The rest of the book is not as bleak as that, but it is determined to weigh the cost of playing big-time football against the legitimate perks, and especially against the mythology. One of Renkey's teammates, Rudy Glocker, says of his legendary coach after a 7-5 finish in 1992, "I think he got soft... He may be obsessed with winning a national championship but maybe he's forgotten what it takes to win it," and criticized what he saw as a double standard for the stars. Derek Van Nort describes his confidence crumbling under coaches' criticism as he struggled to adjust to a new position. Adam Shinnick, who transferred after his freshman season, singles out Paterno for urging him to practice with an injury, leading to a more serious injury. O.J. McDuffie's roommate reported walking in on the future All-American, as a freshman, packing his bags for home. Barely a year after arriving on campus, six members of the 1988 class have left the team and four more have suffered injuries serious enough to cost them a season. Long before the ubiquitous, commodified hype of ESPN, EA Sports and the all-seeing eye of the Internet, Denlinger records the Lions bitching, partying, practicing buzzed and hungover, watching porn, dreading wake-up calls and perpetually confronting the anxiety of school, life and the depth chart, all of them wondering at some point whether the sacrifices required to be a Nittany Lion are worth it.

There is no definitive answer on offer here, though it is telling that Denlinger describes the nine players honored on Senior Day 1992 as "survivors," and goes out of his way to follow through with the classmates who didn't make it. He is explicit in the introduction that "not succeeding at football is hardly the worst thing that can happen to a young man," which is not a sentiment you will find in many books about football. More than half of the '88 class either required at least one surgery during the course of the book or were forced to give up football due to injury; typically, Denlinger reserves his harshest judgment not for a mercurial, aloof Paterno, about whom he concludes "the positives outweigh the negatives," but for the brutal AstroTurf surfaces that proliferated at the time, praying to "see every thread of artificial turf torn up and replaced by God's grass." Two decades later, his (and players') prayer has been effectively answered by FieldTurf, though the NCAA has yet to heed the author's call to reduce the scholarship cap from 85 to 60 to ensure more playing time for everyone who deserves it - ultimately, despite the coaches' stated goal of signing only players they believe can start for two years, just six of the original 28 recruits in For the Glory started for more than one.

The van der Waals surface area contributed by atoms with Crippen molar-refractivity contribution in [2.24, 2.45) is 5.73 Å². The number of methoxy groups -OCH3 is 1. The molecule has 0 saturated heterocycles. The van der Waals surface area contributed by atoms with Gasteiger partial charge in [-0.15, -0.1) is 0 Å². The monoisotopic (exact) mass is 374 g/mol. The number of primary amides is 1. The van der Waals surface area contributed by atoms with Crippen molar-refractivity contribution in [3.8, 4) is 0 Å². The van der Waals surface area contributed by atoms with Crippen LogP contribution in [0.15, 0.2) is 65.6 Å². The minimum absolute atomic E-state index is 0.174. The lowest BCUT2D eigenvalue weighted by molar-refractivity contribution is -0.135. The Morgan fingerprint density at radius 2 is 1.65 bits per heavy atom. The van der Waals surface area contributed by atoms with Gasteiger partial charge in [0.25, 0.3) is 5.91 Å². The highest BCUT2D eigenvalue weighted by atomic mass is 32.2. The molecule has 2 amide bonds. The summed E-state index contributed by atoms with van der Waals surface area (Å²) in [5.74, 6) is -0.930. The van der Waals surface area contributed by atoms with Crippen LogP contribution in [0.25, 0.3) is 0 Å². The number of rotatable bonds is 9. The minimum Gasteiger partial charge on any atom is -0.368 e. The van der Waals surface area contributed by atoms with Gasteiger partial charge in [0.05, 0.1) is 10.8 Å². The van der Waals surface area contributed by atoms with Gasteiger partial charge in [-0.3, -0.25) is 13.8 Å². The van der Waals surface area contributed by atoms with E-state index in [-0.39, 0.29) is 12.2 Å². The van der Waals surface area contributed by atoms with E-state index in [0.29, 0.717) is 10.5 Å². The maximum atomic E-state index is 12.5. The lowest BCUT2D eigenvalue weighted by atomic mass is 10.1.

Do not, however, repeat the mistake of reading the book as some kind of crusade. At its heart, it's an examination of the threads that slowly, inevitably pull apart a group of people once defined by shared ambition and potential, and of individuals coming of age in ways that often defy that definition. Football is the vehicle. The costs of success and the ways they shape our identities are universal.

Matt Hinton is the owner of SB Nation's college football analysis site Sunday Morning Quarterback. He is a writer for Football Outsiders' college football feature "Seventh Day Adventure." You can follow him on Twitter at @MattRHinton